It’s no secret that social media has changed the way people communicate with each other. Compared with just a decade ago, we know more about people’s lives (and their kids’ lives) than ever before. We’ve also become more adept at written and visual communication vs. purely verbal communication.
But there's one group for whom the advent of social media was literally life-changing, and that's the Deaf community.
According to the National Center for Health Statistics, there are approximately 1 million “functionally deaf” people in the United States, with more than half of that number being over 65 years of age. In addition, millions more have experienced some level of hearing loss.
Those who grew up without the ability to hear or speak have always faced significant difficulties communicating with the outside world, even if they learned sign language.
“While growing up, it was made clear from the beginning that I would not be accepted as an equal – condescending attitude from teachers, perplexing stares from retail employees, and my peers making fun of my sign language during recess,” says Ryan Commerson, 41, media strategist for Communication Service for the Deaf. “And because of the circumstances, my confidence and identity took longer to develop. Therefore, I couldn't figure out how to leverage myself in terms of communicating ideas with others who didn't know sign language.”
Technology was slow to adapt. In the 60s, a device called TTY - or a teletypewriter - was invented, but it didn’t become mainstream until the late 80s to early 90s. The TTY allowed one caller to type a message, with the other caller either receiving the “text” or a “relay” of the text by a person speaking, depending on whether the person on the other line could hear or not.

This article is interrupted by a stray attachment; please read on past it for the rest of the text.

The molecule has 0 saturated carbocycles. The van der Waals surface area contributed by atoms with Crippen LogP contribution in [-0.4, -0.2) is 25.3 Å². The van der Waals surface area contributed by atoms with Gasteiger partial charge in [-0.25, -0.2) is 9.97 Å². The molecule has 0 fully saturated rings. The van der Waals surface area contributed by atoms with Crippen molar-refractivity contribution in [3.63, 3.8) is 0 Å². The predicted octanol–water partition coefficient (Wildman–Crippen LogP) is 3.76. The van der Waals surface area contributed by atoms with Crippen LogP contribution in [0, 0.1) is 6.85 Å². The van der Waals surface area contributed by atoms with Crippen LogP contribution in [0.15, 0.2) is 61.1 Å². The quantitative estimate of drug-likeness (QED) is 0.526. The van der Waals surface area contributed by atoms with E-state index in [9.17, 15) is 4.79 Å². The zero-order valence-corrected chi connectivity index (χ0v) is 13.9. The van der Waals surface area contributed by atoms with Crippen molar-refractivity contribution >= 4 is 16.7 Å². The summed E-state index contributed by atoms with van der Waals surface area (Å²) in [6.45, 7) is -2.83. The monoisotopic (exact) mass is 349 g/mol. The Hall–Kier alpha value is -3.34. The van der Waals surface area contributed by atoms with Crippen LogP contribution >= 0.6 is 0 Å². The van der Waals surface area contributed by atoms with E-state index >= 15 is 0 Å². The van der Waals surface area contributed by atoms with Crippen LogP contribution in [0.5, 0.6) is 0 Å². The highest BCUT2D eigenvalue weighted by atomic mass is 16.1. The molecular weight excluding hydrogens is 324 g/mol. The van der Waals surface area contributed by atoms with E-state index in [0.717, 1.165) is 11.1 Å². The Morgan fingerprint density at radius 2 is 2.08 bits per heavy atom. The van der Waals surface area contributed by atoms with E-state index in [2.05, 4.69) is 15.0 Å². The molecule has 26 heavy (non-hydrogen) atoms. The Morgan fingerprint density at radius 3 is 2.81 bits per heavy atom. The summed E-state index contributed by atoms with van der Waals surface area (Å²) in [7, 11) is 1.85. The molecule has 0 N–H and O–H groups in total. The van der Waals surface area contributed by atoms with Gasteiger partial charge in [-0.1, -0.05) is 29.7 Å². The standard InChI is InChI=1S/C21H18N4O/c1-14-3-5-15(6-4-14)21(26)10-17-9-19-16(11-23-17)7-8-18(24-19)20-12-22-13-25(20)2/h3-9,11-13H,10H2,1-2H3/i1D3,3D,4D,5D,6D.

“In the 90s, I was able to make my first ‘relay call’ where I could call up a classmate from school through the use of TTY and a ‘relay operator’ would take my TTY calls (text-based) and relay my messages via voice to the other end,” explains Commerson. “It was awkward asking a girl out on a date through an interpreter.”
Fast-forward a decade or so, and social media was born.
Derek Troy, 39, owner of Derek’s Bikes and a Committee Member at Chicago-based Deaf Planet Soul, says that he first became aware of social media “many years ago when I saw MySpace and LinkedIn,” but that he “really never thought about using either one [because] I got nothing out of them.” It was only when a friend convinced him to join Facebook in 2010 that he first experienced what would be a total game-changer for how he communicated with the rest of the world.
Today, Troy posts almost every day, and Facebook has helped him grow his business by buying and selling bicycles and other items, while engaging with both hearing and Deaf customers.
“My customers usually don't know that I'm deaf,” Troy said. “I'm good with words and would like to use that to my advantage.”